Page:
>
    > Rob Biedenharn
    > http://AgileConsultingLLC.com/
    > http://GaslightSoftware.com/
    >
    >
    Alex Stahl, Sep 22, 2010
    #3
  4. Alex Stahl

    Josh Cheek Guest

    [Note: parts of this message were removed to make it a legal post.]

    On Wed, Sep 22, 2010 at 2:33 PM, Alex Stahl <> wrote:

    > Hi Folks - Using Ruby 1.8.7, I found this oddity:
    >
    > require 'rubygems'
    > require 'json'
    >
    > setup = []
    > ids = ["12345", "54321", "21345", "548752", "3215", "50203"]
    >
    > doIt = {
    > "action" => "do something",
    > "result" => "true"
    > }
    >
    > cnt = rand(10)
    > 1.upto(cnt) do
    >
    > doIt['params'] = ids[rand(6)]
    > p "Pushing step: #{doIt.inspect}"
    > setup << doIt
    > end
    >
    > p "Final steps list: #{setup.inspect}"
    >
    > **************************************
    >
    > When I inspect my final steps list at the end, the values of
    > 'doIt['params']' is always the same - set to the last value of the last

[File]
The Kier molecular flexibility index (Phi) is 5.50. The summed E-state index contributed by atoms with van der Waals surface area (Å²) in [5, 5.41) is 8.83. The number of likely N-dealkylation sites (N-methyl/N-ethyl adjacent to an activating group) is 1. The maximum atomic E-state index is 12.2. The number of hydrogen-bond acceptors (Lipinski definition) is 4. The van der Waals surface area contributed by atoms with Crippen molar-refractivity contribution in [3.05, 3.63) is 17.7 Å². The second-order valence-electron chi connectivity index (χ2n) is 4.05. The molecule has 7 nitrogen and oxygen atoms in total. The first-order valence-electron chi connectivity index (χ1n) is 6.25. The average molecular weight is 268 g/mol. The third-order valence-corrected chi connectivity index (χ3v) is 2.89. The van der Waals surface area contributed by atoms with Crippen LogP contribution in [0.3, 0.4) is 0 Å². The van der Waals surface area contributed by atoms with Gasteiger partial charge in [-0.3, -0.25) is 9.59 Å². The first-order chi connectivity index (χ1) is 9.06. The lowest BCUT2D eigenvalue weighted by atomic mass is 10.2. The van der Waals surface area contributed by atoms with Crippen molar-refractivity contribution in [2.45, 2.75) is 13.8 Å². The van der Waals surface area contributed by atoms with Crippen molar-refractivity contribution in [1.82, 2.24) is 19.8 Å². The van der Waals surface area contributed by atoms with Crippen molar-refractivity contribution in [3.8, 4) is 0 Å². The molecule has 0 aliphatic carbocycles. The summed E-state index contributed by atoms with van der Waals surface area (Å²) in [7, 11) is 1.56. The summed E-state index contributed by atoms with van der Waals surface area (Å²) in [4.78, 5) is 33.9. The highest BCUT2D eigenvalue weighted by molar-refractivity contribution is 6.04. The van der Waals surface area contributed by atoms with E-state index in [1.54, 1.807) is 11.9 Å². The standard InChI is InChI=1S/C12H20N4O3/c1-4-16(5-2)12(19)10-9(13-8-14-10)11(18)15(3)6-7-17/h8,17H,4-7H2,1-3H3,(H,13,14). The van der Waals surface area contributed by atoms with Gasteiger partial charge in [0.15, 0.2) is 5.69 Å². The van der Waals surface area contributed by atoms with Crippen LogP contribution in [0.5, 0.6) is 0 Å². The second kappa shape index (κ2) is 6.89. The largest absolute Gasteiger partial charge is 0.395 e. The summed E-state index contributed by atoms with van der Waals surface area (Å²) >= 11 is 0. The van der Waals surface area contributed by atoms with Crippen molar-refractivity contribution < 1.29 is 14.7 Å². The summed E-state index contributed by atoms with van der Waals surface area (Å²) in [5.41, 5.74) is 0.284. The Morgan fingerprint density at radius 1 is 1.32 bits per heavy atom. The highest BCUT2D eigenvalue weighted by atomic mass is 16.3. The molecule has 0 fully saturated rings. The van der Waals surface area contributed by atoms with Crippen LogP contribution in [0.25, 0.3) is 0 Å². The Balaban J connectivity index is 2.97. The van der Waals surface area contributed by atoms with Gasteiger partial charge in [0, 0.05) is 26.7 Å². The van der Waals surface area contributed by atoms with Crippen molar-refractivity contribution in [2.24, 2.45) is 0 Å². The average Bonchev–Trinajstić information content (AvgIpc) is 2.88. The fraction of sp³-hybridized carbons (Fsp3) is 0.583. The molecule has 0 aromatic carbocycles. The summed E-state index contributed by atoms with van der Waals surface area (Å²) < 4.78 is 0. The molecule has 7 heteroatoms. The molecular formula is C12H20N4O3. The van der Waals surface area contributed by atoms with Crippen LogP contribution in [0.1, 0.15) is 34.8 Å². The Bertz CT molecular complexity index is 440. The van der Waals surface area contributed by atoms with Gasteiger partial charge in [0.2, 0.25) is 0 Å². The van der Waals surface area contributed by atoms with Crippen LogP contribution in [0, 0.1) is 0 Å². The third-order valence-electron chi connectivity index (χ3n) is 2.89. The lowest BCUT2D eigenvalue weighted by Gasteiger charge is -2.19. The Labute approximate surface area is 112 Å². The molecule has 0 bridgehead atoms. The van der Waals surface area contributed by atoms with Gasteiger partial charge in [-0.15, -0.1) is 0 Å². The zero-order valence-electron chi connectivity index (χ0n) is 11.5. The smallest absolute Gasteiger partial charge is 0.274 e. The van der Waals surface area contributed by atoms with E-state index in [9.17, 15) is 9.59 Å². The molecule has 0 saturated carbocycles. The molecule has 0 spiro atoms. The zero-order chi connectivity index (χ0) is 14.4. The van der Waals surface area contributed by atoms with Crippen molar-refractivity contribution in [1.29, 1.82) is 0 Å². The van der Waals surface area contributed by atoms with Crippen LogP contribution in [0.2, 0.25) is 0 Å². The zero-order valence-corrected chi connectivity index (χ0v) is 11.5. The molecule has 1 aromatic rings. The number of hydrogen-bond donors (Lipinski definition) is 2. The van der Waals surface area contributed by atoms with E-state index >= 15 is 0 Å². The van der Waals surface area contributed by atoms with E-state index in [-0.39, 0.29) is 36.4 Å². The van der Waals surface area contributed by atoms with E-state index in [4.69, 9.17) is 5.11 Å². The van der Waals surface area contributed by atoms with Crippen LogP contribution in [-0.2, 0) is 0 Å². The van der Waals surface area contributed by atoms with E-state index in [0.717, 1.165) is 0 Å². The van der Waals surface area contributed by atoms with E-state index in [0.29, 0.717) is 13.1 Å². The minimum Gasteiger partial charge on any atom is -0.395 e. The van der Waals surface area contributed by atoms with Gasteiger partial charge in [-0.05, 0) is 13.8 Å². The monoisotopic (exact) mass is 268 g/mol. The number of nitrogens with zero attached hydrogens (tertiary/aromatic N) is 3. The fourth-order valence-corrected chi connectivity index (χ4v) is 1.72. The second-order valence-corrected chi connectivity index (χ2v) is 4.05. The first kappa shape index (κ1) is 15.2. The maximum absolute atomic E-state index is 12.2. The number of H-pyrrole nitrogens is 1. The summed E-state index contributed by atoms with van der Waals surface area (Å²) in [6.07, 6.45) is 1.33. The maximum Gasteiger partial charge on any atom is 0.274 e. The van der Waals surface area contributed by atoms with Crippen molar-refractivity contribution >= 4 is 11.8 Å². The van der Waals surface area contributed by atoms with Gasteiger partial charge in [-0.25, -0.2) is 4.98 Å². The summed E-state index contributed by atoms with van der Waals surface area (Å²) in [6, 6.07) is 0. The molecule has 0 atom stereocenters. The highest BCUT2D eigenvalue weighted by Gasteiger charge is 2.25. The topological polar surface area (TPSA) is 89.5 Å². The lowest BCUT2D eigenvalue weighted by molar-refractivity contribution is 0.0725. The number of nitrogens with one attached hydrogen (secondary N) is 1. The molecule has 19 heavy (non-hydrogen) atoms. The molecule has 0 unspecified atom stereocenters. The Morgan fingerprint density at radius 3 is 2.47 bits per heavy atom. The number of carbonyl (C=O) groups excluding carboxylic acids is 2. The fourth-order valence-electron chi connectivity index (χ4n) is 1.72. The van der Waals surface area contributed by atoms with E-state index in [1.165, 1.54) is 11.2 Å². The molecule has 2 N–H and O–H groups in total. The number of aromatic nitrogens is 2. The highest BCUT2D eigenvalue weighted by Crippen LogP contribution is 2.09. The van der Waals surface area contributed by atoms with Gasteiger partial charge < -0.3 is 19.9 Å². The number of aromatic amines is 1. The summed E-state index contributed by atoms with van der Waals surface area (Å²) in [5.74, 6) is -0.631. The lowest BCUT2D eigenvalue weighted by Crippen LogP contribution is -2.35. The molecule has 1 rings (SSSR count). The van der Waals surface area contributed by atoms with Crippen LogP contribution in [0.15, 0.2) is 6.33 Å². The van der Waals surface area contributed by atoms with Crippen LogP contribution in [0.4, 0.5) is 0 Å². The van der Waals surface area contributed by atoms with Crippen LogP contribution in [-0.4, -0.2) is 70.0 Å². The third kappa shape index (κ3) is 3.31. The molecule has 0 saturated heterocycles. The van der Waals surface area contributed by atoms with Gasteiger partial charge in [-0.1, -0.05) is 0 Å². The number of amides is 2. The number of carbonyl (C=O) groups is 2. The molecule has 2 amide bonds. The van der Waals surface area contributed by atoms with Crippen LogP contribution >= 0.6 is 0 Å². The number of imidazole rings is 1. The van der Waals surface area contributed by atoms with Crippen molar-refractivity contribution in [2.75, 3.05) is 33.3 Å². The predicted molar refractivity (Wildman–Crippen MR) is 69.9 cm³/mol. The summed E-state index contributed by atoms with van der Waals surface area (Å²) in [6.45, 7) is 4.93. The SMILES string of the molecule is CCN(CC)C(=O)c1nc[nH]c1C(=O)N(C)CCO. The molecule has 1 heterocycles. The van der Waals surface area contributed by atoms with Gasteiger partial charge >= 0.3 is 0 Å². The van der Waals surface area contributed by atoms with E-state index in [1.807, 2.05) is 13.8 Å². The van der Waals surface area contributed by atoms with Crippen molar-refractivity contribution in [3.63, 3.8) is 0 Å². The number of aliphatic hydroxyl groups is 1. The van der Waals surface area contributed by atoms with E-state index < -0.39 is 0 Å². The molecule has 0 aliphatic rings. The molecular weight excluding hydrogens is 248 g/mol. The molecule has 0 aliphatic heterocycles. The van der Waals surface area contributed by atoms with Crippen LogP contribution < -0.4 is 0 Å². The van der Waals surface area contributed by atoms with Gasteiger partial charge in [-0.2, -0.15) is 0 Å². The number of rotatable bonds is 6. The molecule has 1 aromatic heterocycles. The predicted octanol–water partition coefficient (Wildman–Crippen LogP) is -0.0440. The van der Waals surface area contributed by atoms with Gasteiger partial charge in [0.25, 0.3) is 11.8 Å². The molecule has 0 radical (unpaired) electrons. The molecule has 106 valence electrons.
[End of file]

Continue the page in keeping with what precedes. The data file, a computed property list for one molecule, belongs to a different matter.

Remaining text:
> run of the upto loop. But when I inspect doIt prior to pushing it, I
    > can see that it has its own value, acquired randomly.
    >
    > So my question is, why is the hash not being pushed onto the array
    > properly? What side effect am I encountering here and how do I get
    > around it?
    >
    > (I've already tried declaring "params" => "" in the initial hash
    > creation; that didn't help).
    >
    > Thanks,
    > Alex
    >
    > PS - You'd be correct in noting this code doesn't do anything useful.
    > I've stripped away other parts to isolate the questionable behavior for
    > demonstration purposes.
    >
    >
    >

    You are modifying the same hash, then adding the same hash to the array
    again. In other words, there is only ever one hash in your program (and data
    is mutable in Ruby).

    To analogize, if you record my address ten times, painting my shutters a
    different after each, then decide to visit each of the ten addresses that
    you have written down, you will find that all of the houses you visit will